More Trouble Ahead?
There’s another problem brewing in the industry, however, with Bristow Group Inc. This major helicopter services provider should be watched carefully since its FRISK® score has predominantly trended in the red zone over the past 18 months. At the end of 2018, Bristow Group’s FRISK® score experienced a sharp decline: its current score of “1” represents a bankruptcy probability as high as 50% in the coming year.
It is worth highlighting that CreditRiskMonitor®’s subscriber crowdsourcing impacted the FRISK® score starting in November of 2018. Essentially, the aggregate research patterns of subscribers through the CreditRiskMonitor® web service indicates concern about Bristow Group’s financial health. This proprietary information improves both the timing and accuracy of our bankruptcy predictions and it is still flashing a warning signal about the company today.
Going over recent developments may help explain why subscriber crowdsourcing is signaling risk. While Bristow Group’s tangible net worth has consistently held at approximately $1 billion, it may be of little help when considering the aforementioned events that transpired at PHI. Bristow Group has been mired with persistent operating losses and interest expenses have been cumbersome too. Looking back at the last five years, the business has consistently reported negative free cash flow.
Making matters worse, Bristow Group disclosed in a February 2019 press release that it had to terminate its proposed acquisition of Columbia Helicopters, Inc., without providing any specific reasons. It simultaneously disclosed that it was unable to file its 3rd quarter report with the SEC after identifying a material weakness in internal controls. Including the unaudited results reported in the press release, Bristow Group generated a cumulative net loss of $363 million in the trailing 12 month period, the worst in its reported history. The company also recently announced that it would delay an interest payment on its debt. If we compare the situation at Bristow Group to the eventual bankruptcy of PHI, unsecured creditors should definitely be on the lookout here too.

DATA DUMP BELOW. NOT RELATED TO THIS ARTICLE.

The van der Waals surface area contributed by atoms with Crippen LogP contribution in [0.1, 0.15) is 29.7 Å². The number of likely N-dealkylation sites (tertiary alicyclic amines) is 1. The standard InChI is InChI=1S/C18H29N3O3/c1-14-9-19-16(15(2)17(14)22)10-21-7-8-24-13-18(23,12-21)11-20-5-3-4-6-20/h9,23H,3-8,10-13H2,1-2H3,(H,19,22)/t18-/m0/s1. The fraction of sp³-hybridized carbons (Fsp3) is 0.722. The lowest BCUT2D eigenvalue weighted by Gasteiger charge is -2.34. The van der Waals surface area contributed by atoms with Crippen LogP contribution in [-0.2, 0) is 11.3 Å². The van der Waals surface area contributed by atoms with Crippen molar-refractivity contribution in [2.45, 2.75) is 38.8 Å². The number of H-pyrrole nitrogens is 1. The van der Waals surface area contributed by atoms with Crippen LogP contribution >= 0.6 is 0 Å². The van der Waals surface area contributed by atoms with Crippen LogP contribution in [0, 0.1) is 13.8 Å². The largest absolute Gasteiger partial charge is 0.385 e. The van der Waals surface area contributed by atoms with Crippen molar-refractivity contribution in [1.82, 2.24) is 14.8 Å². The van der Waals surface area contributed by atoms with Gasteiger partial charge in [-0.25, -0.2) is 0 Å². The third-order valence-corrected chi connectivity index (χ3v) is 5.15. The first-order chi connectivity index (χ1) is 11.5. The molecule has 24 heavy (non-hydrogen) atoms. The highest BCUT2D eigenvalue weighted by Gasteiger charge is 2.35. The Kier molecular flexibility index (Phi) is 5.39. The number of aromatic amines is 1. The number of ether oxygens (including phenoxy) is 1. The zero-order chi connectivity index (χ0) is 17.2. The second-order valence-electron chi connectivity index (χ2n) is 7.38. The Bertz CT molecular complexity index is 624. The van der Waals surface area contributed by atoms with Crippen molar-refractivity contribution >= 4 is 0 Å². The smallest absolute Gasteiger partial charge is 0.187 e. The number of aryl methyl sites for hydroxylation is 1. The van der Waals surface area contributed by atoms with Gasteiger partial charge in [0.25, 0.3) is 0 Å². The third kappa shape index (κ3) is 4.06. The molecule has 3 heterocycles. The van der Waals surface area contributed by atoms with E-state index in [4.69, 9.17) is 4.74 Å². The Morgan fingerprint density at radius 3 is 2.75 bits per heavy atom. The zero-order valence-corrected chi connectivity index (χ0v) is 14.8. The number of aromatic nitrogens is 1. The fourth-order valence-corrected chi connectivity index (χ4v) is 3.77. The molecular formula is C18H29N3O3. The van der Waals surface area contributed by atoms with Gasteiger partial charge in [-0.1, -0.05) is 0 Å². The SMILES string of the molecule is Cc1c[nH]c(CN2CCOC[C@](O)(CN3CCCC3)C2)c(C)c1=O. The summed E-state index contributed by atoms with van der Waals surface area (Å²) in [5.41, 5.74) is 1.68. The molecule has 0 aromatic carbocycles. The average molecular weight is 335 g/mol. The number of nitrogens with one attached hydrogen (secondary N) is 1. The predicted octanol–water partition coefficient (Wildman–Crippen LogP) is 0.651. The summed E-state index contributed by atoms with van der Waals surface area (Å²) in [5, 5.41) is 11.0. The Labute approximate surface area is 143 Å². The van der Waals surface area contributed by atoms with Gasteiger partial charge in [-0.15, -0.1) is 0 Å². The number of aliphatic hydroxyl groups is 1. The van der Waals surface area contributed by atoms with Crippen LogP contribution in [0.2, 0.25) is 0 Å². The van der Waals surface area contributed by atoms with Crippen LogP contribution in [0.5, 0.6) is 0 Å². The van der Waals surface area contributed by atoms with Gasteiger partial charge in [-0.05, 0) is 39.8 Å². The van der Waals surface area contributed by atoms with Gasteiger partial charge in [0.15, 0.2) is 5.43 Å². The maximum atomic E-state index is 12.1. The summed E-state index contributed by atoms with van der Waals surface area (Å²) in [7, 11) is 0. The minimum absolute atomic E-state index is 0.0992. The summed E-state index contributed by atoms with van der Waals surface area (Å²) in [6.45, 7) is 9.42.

The helicopter industry has observed three multi-billion dollar bankruptcies in the last few years as CHC Group Ltd., Waypoint Leasing Holdings Ltd. and PHI, Inc. sought out court protections. Some may not have seen PHI’s bankruptcy as a probable outcome, but the FRISK® score warned that it was at a heightened level of financial distress approximately 12 months in advance of the filing. Bristow Group Inc. has also been caught in the industry headwinds and its FRISK® score has recently fallen to a “1.” Amid all this danger, it seems that unsecured creditors are the most vulnerable. If your company is a counterparty to any business in the helicopter industry, contact CreditRiskMonitor® to see how we can help you proactively identify and manage financial risk.